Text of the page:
Not only are midsize car sales falling, the prices automakers are charging for midsize cars are falling, as well. Year-over-year, midsize car transaction prices fell 1 percent in August 2017 to $24,782, according to Kelley Blue Book. Transaction prices across the industry rose 1 percent last month, KBB says. This poses a problem for automakers competing in narrow niches of the category, where the drop in demand is accompanied by decreased margins. Mazda, for instance, owned just 2.1 percent of America’s midsize segment in August 2017, down from 2.4 percent in August 2016.

Mazda, which says it has no plans for cutting any nameplates “right now,” was certainly not the only car to lose great swathes of market share to the fast-rising Toyota Camry in August. Combined market share of the Ford Fusion, Nissan Altima, Hyundai Sonata, Kia Optima, Volkswagen Passat, and Subaru Legacy plunged from 46 percent in August 2016 to 39 percent last month.

[Image: Toyota; Chart © The Truth About Cars]

Timothy Cain is a contributing analyst at The Truth About Cars and Autofocus.ca and the founder and former editor of GoodCarBadCar.net. Follow on Twitter @timcaincars and Instagram.

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19 Comments on “Midsize Sedan Deathwatch #15: Toyota Camry Proves to Be a Killer In August 2017...”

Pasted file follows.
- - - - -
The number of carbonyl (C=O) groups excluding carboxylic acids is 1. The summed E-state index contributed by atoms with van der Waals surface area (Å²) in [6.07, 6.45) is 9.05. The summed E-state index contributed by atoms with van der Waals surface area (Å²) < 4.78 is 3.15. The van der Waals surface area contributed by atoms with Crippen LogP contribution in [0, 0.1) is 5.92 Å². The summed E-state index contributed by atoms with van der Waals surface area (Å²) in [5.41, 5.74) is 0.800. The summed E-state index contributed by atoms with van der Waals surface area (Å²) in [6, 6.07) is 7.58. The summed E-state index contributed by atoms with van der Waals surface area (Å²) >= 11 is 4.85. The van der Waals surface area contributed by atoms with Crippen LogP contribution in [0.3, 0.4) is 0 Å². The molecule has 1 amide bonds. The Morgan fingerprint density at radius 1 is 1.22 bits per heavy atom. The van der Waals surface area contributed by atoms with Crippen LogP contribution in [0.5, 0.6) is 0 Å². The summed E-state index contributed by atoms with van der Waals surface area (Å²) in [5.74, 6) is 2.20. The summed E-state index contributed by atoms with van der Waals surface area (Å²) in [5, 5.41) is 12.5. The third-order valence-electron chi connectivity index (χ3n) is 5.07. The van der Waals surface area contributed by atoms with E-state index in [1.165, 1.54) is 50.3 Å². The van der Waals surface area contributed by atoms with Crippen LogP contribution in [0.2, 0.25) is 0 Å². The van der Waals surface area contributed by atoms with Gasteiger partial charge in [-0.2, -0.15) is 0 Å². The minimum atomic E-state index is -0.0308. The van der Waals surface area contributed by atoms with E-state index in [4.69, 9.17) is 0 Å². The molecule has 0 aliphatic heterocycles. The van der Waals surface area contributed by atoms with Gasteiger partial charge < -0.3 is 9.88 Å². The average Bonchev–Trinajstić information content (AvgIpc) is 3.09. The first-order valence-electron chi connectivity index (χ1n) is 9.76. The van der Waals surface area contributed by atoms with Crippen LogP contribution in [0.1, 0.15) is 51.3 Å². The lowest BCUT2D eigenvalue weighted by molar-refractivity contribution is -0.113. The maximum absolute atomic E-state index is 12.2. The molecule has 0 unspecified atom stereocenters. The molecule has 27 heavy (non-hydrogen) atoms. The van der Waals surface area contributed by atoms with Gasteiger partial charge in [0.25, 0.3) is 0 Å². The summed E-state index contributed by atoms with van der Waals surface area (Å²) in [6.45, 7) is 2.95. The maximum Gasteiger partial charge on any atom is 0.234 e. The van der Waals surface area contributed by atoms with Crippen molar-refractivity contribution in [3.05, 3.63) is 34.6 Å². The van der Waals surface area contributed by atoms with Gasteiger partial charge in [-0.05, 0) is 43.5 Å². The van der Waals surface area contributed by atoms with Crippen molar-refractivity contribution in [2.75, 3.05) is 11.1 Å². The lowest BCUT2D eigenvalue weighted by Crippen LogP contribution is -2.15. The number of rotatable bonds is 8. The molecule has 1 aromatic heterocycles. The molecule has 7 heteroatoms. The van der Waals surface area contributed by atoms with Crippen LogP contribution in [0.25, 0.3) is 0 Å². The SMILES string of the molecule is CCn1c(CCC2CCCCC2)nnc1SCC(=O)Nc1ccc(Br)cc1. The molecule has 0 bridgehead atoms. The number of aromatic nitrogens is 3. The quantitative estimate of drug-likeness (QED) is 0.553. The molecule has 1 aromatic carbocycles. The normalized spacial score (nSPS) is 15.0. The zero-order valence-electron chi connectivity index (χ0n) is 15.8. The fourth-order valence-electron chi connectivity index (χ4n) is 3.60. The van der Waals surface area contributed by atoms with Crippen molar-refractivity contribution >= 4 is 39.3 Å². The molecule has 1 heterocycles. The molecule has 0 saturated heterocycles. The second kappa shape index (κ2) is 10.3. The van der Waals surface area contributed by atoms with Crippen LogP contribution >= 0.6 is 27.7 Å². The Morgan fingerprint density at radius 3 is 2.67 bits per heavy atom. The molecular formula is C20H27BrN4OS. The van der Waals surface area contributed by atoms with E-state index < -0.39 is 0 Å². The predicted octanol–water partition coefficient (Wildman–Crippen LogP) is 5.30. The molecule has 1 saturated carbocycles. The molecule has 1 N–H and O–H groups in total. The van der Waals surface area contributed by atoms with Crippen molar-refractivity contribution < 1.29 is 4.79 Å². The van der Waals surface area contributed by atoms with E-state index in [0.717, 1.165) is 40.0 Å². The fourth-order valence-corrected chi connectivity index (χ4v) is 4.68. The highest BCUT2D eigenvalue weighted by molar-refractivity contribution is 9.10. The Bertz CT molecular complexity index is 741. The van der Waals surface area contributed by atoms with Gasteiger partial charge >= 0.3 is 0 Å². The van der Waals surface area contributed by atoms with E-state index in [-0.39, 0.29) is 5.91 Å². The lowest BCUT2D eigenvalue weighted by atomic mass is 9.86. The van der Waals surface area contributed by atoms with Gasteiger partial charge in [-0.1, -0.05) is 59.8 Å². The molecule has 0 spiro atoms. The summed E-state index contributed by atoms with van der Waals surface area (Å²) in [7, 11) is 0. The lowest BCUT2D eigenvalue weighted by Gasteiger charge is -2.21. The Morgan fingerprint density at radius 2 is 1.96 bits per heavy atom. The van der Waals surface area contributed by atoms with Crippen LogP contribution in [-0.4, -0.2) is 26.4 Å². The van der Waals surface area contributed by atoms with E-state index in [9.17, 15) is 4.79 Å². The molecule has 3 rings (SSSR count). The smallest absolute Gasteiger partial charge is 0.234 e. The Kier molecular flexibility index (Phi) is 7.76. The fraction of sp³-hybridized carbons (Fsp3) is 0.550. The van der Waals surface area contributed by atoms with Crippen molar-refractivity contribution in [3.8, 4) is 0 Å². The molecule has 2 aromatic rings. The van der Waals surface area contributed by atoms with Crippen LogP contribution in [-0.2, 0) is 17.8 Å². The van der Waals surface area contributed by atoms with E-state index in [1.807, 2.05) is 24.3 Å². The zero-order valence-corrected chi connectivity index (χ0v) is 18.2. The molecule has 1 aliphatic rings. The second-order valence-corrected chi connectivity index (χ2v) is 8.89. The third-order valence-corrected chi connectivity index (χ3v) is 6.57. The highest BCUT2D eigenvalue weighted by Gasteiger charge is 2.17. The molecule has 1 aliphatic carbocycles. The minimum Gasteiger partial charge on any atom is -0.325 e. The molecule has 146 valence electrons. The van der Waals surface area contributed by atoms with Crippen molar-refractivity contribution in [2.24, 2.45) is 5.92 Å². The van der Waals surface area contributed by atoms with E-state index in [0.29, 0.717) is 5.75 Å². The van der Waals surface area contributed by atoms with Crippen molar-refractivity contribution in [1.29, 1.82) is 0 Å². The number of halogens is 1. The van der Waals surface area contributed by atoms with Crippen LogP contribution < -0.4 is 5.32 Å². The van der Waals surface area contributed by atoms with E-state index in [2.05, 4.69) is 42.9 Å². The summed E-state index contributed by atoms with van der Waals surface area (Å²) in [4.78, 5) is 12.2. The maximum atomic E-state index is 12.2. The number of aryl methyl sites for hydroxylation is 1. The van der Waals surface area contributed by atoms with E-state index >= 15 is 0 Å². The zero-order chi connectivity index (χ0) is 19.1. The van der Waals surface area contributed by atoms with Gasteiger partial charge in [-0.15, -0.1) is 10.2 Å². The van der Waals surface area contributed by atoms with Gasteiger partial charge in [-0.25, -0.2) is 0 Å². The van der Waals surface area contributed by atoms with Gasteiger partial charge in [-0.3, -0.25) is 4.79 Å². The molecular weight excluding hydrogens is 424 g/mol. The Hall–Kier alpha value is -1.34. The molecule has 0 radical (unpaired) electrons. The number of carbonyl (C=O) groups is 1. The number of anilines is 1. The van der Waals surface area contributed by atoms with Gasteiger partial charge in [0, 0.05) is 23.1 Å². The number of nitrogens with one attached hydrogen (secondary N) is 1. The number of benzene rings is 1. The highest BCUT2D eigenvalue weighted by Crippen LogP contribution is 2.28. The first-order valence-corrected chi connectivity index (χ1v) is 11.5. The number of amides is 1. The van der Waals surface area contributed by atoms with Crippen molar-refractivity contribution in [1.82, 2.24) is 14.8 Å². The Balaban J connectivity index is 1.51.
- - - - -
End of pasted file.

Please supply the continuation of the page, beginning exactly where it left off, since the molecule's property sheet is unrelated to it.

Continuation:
• avatar
    Middle-Aged Miata Man

    That Malibu surge smells like a fleet dump.

    • 0 avatar
      PrincipalDan

      Got to do something with that “days of inventory” stacking up. Wonder if the major rental companies “fun collections” will soon be getting a Camaro injection?

  • avatar
    S197GT

    Great time to buy a midsize sedan.

    My 2017 Fusion SE (tech, luxury, and driver assist packages) was right around $24k and change. MSRP around $31580 I think, $29000 before incentives, then another $4900 in incentives. Had been sitting on the lot for two months with 4.7 miles on it.

    Took a higher rate at Ford Credit and then just refinanced for 1.59% for 60 at my credit union.

  • avatar
    sckid213

    I see a surprising number of non-fleet, privately owned Malibus here in the LA area. I think it’s people who go in looking at a Cruze and find they can get a Malibu for not much more. Seems to be playing to the Altima / Optima crowd.

    On topic, new Camrys are exploding onto streets here. Have already seen at least 10 in the past two weeks.

  • avatar
    jeoff

    Does it seem like the domestics are holding back keeping a lot of the safety-stuff away from the lower and mid trims that are standard for Toyota and Honda? That can’t help things with a lot of buyers.

    • 0 avatar
      sgeffe

      Honda used to be guilty of that very thing until the mid-cycle refresh for the last Accord/debut of the current Civic, where the HondaSensing package became optional across the board, and standard on the highest-level trim. (Now it’s standard equipment on the new Accord and Camry.)

  • avatar
    Speed3

    The new Camry looks good in person. What sedan is next on the death watch? How long is Chevy going to sell 4 sedans (excluding Volt)?